Free radicals are atoms or molecules with unpaired electrons. These molecules are considered oxidized. Because in most molecules this state is very unstable, free radicals are highly reactive and therefore try to pair these unpaired electrons in whatever manner they can. This unstable state is often stabilized when the free radical grabs or shares an electron from or with another molecule (when the free radical is reduced).
Often a free radical is stabilized when it grabs a free electron from a nearby molecule that is stable, causing that molecule to now become a free radical and be unstable itself. This newly created free radical then needs to find a free electron to stabilize itself, and the cycle continues. In your body, this has many implications.
Free Radicals In Your Body And Free Radical Damage
You do have many normal processes within your body that rely on free radicals. These controlled free radicals are integral pieces of many functions within your body, including metabolism, cellular signaling, and immunity.
However, free radicals also cause problems. Because they are highly reactive they are difficult to control, and free radicals reacting in uncontrolled ways cause damage to the things around them. A free radical may steal an electron from a cellular membrane or a protein or a strand of DNA; often this damage is repaired, but sometimes it is not. Over time, this damage results in accumulated changes throughout your body and the less-effective functioning of proteins, tissues, membranes, organs, etc. Skin gets wrinkles and sun spots, memory looses its sharpness, eyesight diminishes, organs function sub-optimally, energy decreases: in effect, your body ages.
Free radical damage also leads to mutations in your DNA: damage to your DNA that isn’t repaired. These mutations are passed on when they are replicated, and further mutations are accumulated, replicated, and propagated over time. Much of the time these mutations may be harmless or may simply lead to decreased functioning, but sometimes this DNA damage may eventually lead to malignant cancer: uncontrolled cellular growth which can occur in any type of cell in your body.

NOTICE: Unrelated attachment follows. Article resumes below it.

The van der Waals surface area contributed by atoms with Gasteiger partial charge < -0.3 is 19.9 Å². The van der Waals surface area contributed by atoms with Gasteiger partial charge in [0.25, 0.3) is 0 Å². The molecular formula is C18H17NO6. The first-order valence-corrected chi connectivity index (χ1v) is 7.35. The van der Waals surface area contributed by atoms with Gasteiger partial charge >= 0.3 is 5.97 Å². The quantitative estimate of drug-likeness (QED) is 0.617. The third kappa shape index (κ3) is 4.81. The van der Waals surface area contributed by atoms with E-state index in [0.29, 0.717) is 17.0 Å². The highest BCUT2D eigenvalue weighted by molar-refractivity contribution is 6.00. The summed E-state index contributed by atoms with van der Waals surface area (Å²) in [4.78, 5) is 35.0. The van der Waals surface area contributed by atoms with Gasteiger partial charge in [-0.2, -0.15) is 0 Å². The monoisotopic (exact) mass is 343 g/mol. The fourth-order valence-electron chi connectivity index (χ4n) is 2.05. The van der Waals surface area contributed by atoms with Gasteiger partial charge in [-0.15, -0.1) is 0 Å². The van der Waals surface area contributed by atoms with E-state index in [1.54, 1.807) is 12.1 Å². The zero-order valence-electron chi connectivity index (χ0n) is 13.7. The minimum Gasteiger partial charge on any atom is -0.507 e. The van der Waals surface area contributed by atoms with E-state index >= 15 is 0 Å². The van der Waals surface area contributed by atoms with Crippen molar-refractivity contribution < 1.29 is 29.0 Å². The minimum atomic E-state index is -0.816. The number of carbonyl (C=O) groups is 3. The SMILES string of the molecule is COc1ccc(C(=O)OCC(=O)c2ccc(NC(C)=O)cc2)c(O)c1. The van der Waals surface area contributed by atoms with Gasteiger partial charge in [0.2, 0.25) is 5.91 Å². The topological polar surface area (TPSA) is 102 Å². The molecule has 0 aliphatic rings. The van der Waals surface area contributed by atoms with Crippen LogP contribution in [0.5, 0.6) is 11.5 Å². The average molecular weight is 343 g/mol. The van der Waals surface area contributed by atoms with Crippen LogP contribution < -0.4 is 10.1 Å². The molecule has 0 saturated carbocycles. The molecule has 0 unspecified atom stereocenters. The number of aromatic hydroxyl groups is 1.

Where Do Free Radicals Come From?
Free radicals are created in many ways. Just breathing (respiration) and your metabolism (the building up and breaking down of molecules in your body, and your storage and use of energy) create free radicals throughout their normal functioning. Free radicals are also created by the interaction of your body with the environment–toxins, pollution, chemicals, radiation, and sunlight all can create free radicals and harm your body.
How Can You Stop Free Radical Damage?
The good news is your body has innate systems that normally help neutralize these free radicals. Much of this maintenance is done by enzymes which are able to minimize the damage done by free radicals. But additionally, some vitamins and antioxidants from the foods you eat are also able to neutralize free radicals and minimize free-radical damage. That’s why it’s important to eat a healthy diet full of nutritious foods with plenty of vitamins and antioxidants: to give your body every possible chance to prevent the oxidative damage it is fighting every day.
More Info About Antioxidants
The next article discusses antioxidants and the roll they play in preventing free radical damage. Read about antioxidants here: